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PERDITA.

Florizel.

What do
you

Still betters what is done. When you speak, sweet,

I'd have you do it ever: when you sing,

I'd have you buy and sell so; so give alms;

Pray so; and, for the ordering of your affairs,

To sing them too: When you do dance, I wish you

A wave o' the sea,

Nothing but that;

that you might ever do

move still, still so, and own

No other function: Each your doing,

So singular in each particular,

Crowns what you are doing in the present deeds,
That all your acts are queens.

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Your praises are too large: but that your youth,
And the true blood, which fairly peeps through it,
Do plainly give you out an unstain'd shepherd;
With wisdom I might fear, my Doricles,

You woo'd me the false way.

Florizel.

I think you have

As little skill to fear, as I have purpose

To put you to't.-But, come; our dance, I pray:
Your hand, my Perdita: so turtles pair,

That never mean to part.

Perdita.

I'll swear for 'em.

WINTER'S TALE.-Act IV. Scene III.

PERDIT A.

Florizel. Ce que vous faites surpasse toujours ce que vous avez fait. Quand vous parlez, ma douce amie, je voudrais vous entendre parler toujours; quand vous chantez, je voudrais vous voir tout faire en chantant, acheter et vendre, donner l'aumône, prier, régler vos affaires. Quand vous dansez, je me prends à désirer que vous soyez une vague de la mer, sans cesse balancée par le même mouvement. La manière dont vous faites toutes choses donne à chacun de vos actes une grâce particulière, je ne sais quoi de royal, et les revêt comme d'une

couronne.

Perdita. O Doriclès, vos louanges sont trop fortes: si votre jeunesse, dont la sincérité se trahit à votre rougeur, n'indiquait en vous un berger candide et pur, j'aurais raison de craindre, mon cher Doriclès, que vous ne me fissiez la cour avec de mauvaises intentions.

Florizel. Vous n'avez pas plus à le craindre que je n'y songe moimême. Mais venez; notre danse, je vous prie. Votre main, ma chère Perdita; ainsi s'apparcillent deux tourterelles qui ne veulent plus se quitter.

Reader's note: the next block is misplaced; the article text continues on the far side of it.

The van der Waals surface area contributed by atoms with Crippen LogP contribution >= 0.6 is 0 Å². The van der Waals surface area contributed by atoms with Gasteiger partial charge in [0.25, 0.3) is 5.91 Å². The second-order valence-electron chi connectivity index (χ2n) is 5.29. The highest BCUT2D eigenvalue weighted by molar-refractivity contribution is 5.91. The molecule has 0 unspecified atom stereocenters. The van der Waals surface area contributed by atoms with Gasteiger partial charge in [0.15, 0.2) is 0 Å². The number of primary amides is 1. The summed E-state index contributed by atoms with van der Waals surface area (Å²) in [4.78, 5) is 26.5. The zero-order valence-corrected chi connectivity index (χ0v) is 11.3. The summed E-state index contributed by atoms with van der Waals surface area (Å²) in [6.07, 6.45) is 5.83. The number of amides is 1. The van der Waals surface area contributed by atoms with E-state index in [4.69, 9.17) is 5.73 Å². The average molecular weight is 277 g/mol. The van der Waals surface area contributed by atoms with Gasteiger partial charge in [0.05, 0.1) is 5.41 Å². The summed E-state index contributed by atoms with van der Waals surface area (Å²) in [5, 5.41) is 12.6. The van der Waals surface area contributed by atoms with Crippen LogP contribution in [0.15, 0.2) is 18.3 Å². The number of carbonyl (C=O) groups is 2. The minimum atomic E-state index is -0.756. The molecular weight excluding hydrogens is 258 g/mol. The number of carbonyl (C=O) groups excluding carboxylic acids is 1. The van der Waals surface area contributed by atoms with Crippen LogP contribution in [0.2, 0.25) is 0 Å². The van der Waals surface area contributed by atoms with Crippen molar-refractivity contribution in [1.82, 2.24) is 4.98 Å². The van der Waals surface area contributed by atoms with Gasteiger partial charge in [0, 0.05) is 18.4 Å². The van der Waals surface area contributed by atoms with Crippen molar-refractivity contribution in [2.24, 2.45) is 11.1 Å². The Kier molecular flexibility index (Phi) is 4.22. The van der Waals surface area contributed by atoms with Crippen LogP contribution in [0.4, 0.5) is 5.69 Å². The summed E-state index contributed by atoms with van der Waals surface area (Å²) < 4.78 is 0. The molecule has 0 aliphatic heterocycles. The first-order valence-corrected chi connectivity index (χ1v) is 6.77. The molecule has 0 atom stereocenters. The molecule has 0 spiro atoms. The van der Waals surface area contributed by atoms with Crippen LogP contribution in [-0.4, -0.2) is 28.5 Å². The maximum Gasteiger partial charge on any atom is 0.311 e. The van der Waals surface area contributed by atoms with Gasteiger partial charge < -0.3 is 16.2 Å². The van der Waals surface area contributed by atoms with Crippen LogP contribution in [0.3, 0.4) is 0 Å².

Perdita. Je vous en réponds.

CONTE D'HIVER.-Acte IV. Scène III.

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MOPSA.

Mopsa. Come, you promised me a tawdry lace, and a pair of sweet gloves.

all

Clown. Have I not told thee how I was cozened by the way, and lost my money

?

Autolycus. And indeed, sir, there are cozeners abroad; therefore it behoves men to be wary.

Clown. Fear not thou, man, thou shalt lose nothing here.

Autolycus. I hope so, sir; for I have about me many parcels of charge. Clown. What hast here? ballads?

Mopsa. 'Pray now, buy some: I love a ballad in print, a'-life; for then we are sure they are true.

Autolycus. Here's one to a very doleful tune,-How a usurer's wife was brought to bed of twenty money-bags at a burden; and how she longed to eat adders' heads, and toads, carbonadoed.

Mopsa. Is it true, think you?

Autolycus. Very true, and but a month old.

Dorcas. Bless me from marrying a usurer!

Autolycus. Here's the midwife's name to't, one mistress Taleporter; and five or six honest wives that were present: Why should I carry lies abroad?

Mopsa. 'Pray you now, buy it.

Clown. Come on, lay it by: And let's first see more ballads; we'll buy the other things anon.

Autolycus. Here's another ballad-Of a fish, that appeared upon the coast, on Wednesday, the fourscore of April, forty thousand fathom above water, and sung this ballad against the hard hearts of maids; it was thought she was a woman, and was turned into a cold fish, for she would not exchange flesh with one that loved her: The ballad is very pitiful, and as true.

Dorcas. Is it true, too, think you?

Autolycus. Five justices' hands at it; and witnesses, more than my pack will hold.

Clown. Lay it by too: Another.

Autolycus. This is a merry ballad; but a very pretty one.

Mopsa. Let's have some merry ones.

WINTER'S TALE.-Act IV. Scene III.

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